Writing a title and abstract? Get help from AI and big data
A title and abstract should engage, inform, and contribute to a paper’s discoverability. This is something most authors are aware of. Yet writing these first sections of a paper can be a real struggle.
To learn what makes a good title and abstract, it helps to take published papers as examples. At Writefull, we use this approach to offer language feedback: we apply big data and AI to scientific papers, in order to extract the ‘correct’ (usually the most common) way of writing things.
In two recent experiments, we applied this approach to take on the title-abstract challenge. Using a dataset of 250,000 Hindawi papers, we created a widget that automatically creates titles, and we analyzed the structure and language of abstracts.
An automatic title generator
When it comes to writing a title, deciding what it should cover often isn’t the biggest challenge; finding the right structure and words is.
If you want your title to introduce one element only, such as the paper’s subject or method, you can keep its structure simple. For example: "The Emerging Roles of CCN3 Protein in Immune-Related Diseases". However, you may want to combine elements. In this case, try to:
Be concise. Select only those elements that matter and use as few words as possible. Articles can often be skipped, and adverbs and adjectives are generally not used.
Be informative. Select those elements that are key to your study and that enhance the discoverability of your paper.
To alleviate the struggle of writing a good title, we developed a tool that automatically writes a title based on a paper’s abstract. The widget uses a model that we trained on a set of Hindawi title-abstract pairs. Having processed these examples, the model predicts a suitable title for any new abstract it’s given.
The titles it creates cover the most important information from the abstract, and that follow an established structure. For example, when pasting in the abstract from this paper about the metal contents of lake fish, we get the following titles:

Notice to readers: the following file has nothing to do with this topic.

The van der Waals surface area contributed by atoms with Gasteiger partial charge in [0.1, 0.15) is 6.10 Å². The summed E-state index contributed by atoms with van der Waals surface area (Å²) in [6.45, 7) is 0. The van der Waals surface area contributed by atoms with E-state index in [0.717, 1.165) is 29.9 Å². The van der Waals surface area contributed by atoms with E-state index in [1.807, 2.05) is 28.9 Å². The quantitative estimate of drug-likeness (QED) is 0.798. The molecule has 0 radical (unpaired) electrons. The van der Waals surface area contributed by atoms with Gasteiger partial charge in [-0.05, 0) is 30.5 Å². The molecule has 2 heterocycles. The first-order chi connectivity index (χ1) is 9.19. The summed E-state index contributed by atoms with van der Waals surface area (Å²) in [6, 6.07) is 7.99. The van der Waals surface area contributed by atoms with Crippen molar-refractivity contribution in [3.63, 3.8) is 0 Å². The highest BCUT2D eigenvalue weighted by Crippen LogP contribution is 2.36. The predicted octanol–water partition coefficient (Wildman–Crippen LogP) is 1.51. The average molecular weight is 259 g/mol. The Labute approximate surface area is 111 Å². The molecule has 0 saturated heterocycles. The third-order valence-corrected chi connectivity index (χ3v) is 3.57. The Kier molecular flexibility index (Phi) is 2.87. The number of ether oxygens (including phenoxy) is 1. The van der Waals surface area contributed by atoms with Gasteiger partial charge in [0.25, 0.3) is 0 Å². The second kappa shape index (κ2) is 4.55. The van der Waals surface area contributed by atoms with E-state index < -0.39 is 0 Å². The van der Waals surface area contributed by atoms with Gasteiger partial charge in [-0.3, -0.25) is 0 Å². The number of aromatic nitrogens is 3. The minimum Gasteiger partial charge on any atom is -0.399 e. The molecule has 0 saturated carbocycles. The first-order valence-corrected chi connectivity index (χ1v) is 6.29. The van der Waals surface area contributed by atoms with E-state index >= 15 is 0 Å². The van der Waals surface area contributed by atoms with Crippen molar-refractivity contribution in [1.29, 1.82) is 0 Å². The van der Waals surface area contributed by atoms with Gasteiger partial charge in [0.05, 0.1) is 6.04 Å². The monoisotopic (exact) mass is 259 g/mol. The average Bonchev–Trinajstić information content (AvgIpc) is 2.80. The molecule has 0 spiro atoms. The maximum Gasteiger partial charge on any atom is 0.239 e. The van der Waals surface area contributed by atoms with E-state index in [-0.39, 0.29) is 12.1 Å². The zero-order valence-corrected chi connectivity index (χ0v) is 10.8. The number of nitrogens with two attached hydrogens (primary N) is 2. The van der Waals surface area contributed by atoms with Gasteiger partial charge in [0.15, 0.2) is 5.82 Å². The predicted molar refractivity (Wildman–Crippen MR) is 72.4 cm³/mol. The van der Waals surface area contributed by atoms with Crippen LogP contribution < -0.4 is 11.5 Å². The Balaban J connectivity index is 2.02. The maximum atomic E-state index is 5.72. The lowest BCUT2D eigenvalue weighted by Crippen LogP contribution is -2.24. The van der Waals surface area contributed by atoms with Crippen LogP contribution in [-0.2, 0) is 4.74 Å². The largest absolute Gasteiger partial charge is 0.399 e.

Analysis of Fe, Cu, Cd, Cr, and Pb in Fish from Three Lakes Close to Disposal of Industrial Waste in Indonesia
Heavy Metals Content of Fish from Three Lakes Close to the Disposal of Industrial Waste
The Effects of Heavy Metals Contamination on the Health of Fishes from Three Lakes Near to Industrial Waste
You can have a go at it yourself here: https://x.writefull.com/title-generator/index.html.
The structure and language of abstracts
Abstracts are difficult to write in the sense that they should be complete and informative, yet concise.
The first question is what to include. To decide on this, it may help to imagine yourself explaining your study to a peer. They would be interested in learning:
What you studied (topic)
Why you studied this (question or problem addressed)
How you did it (methods used)
What you found (only the key findings!)
Why these findings matter (applications or future research)
With this information, your peer would know if the paper is relevant to them. This is also why an abstract usually covers the above points: together, they provide a mini summary of a paper.
Once you’ve decided on the content of your abstract, you can start structuring and writing it. To give you a helping hand with this part, we recently set out to explore what structure abstracts usually follow, and with what words.
We took Hindawi’s abstracts and extracted the most frequent four-word phrases from them. Next, we divided the abstracts into four parts and counted how often these frequent phrases occurred in each.
This revealed that abstracts follow a clear pattern. The first part usually introduces the topic and aim of the study, with aim of this study being the most frequent phrase. The middle part usually presents the methods, analysis, and results. The last part discusses the significance of the results and study contribution, with frequent phrases such as effectiveness of the proposed X:
Generate the best title
We’re keen to see what the title generator can do on your abstracts. Try it out and share your best generated title (with a screenshot) on Twitter, including @Writefullapp. We’re giving away a free lifetime Writefull subscription to the creator of our favorite title.
This blog post is distributed under the Creative Commons Attribution License (CC-BY). The illustration is by Hindawi and is also CC-BY.